Principles of Wealth #23*

Tuesday, December 18, 2018

Delray Beach, FL.- Wall Street promotes the idea that investing in stocks and bonds is the sensible way to grow rich. But a strategy that focuses solely or even primarily on stocks and bonds is a flawed strategy. The prudent wealth builder knows this.

Pat told me about the great delivery service he’s been getting from Company A. “The other guys,” he said, “they just drop the packages over the fence. But Company A’s guy drives in and delivers my packages to the door.”

“I really like this company,” Pat said. “So I did some research. And based on what I learned, I think it’s a good investment. I’m going to buy their stock.”

It sounds smart. It reminds me of how, in One Up on Wall Street, Peter Lynch described his amazing success as the manager of Magellan Fund, which made 29.2% from 1977 to 1990, bringing the assets under management from $18 million to $14 billion.

“Invest in what you know,” was Lynch’s most popular investment rule. He attributed his success to his habit of going beyond the spreadsheets and looking under the hoods of the businesses he bought. He argued that the average investor could do the same.

He was wrong about that. And there’s a good chance that Pat will be wrong about the trade he’s about to make.

Why do I say that?

Because the average investor can’t possibly know enough about the stocks he buys to achieve a 29.2% return over a long stretch of time. The average investor, in fact, can’t even achieve the average overall market ROI of 9% to 10% over time. The average investor makes a third of that, if he’s lucky.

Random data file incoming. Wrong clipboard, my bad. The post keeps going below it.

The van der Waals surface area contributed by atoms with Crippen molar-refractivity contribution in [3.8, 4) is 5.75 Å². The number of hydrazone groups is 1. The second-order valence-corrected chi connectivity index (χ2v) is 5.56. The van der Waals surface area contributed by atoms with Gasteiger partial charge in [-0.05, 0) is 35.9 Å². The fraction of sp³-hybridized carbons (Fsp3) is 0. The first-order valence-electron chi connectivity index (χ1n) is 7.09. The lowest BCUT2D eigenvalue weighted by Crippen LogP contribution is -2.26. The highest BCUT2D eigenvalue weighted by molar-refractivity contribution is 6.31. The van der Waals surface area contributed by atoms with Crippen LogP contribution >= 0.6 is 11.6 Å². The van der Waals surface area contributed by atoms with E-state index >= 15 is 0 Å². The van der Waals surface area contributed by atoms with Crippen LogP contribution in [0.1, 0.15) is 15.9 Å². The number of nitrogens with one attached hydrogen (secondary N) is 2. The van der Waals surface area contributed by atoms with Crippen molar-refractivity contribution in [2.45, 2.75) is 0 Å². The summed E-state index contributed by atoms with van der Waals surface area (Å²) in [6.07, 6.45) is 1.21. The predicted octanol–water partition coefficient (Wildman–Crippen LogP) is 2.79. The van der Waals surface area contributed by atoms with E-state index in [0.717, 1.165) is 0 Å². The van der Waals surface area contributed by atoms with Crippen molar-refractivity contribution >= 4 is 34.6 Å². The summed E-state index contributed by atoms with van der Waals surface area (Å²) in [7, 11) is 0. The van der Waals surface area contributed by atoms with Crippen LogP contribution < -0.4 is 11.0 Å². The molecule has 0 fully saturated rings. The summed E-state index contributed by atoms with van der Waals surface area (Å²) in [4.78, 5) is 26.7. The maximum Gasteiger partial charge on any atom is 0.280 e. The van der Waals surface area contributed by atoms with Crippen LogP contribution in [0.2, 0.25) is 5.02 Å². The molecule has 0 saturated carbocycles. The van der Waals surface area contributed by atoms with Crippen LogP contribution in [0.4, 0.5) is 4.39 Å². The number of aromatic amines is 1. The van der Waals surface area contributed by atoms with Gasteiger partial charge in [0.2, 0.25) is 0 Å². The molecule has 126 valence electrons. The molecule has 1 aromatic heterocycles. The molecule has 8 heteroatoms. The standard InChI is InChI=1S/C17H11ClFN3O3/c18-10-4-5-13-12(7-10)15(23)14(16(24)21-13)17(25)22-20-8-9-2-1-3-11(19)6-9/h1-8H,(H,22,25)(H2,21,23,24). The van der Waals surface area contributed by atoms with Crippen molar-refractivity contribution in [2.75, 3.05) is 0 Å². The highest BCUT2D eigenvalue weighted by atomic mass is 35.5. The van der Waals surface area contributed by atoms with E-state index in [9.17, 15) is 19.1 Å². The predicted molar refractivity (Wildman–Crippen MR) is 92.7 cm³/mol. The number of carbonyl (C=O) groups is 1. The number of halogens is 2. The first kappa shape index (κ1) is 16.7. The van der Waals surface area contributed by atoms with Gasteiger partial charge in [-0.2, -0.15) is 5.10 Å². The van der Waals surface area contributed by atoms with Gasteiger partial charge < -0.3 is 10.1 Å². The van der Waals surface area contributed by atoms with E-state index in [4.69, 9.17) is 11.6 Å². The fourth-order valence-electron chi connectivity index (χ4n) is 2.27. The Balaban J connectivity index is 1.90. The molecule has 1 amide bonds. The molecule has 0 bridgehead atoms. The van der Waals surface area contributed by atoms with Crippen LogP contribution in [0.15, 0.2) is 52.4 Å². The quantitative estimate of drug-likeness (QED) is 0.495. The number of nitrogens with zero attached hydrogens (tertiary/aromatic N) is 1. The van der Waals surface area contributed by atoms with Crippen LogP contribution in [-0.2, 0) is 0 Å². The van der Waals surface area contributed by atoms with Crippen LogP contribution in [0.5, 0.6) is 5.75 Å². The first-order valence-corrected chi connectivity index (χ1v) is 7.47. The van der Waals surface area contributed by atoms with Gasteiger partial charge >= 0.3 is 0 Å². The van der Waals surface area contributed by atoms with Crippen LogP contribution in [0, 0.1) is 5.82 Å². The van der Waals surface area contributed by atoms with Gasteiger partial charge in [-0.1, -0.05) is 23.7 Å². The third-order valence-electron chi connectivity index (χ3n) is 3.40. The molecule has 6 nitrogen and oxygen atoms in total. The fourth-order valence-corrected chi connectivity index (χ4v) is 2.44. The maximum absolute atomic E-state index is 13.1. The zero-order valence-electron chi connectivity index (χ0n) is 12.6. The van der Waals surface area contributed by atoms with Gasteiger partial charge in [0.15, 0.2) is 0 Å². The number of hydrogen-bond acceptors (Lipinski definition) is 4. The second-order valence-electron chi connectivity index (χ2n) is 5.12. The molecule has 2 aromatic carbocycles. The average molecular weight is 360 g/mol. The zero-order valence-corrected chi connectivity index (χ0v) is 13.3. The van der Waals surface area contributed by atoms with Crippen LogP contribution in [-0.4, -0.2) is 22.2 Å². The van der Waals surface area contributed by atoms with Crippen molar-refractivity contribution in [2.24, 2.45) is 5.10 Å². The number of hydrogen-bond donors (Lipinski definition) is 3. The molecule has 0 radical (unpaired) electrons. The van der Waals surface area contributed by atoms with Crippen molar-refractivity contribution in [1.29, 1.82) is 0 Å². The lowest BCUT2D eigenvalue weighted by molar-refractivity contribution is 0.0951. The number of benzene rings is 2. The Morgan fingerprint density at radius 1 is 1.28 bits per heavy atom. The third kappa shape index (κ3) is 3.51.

When Lynch talked about investing in companies you know, he meant that you should know more than you can ascertain from the public filings, from the balance sheet, the P&Ls, metrics such as P/E ratios, etc. He liked to get inside the industry a bit, get to know the players, ask questions of the execs and the frontline workers.

Lynch had the power to do that. The average investor doesn’t. At best he can do the kind of research that Pat did on Company A. But that’s not nearly enough. He’s still very much on the outside.

I’ve been “inside” the investment advisory business for more than 30 years. I have known dozens and dozens of managers and analysts. I know many of the best-known gurus. Most of them are smart. Most of them are driven. Some of them beat the market for a while. But few can match Lynch’s record. (And Lynch’s performance, let’s not forget, ended after 13 years.) So how can the average investor expect to do what even the pros can’t?

No matter what you hear from Wall Street, the stock and bond markets are not there to help the average investor get rich. They are there to provide fees and commissions to brokers, managers, and analysts.

Buying stocks and bonds is a sensible thing to do if you see it as a part, and only a part, of an overall investment strategy. What the smart investor should expect from his stocks and bonds is what the market is willing to give average investors. And that is average returns – 9% to 10%. Not 29.2%.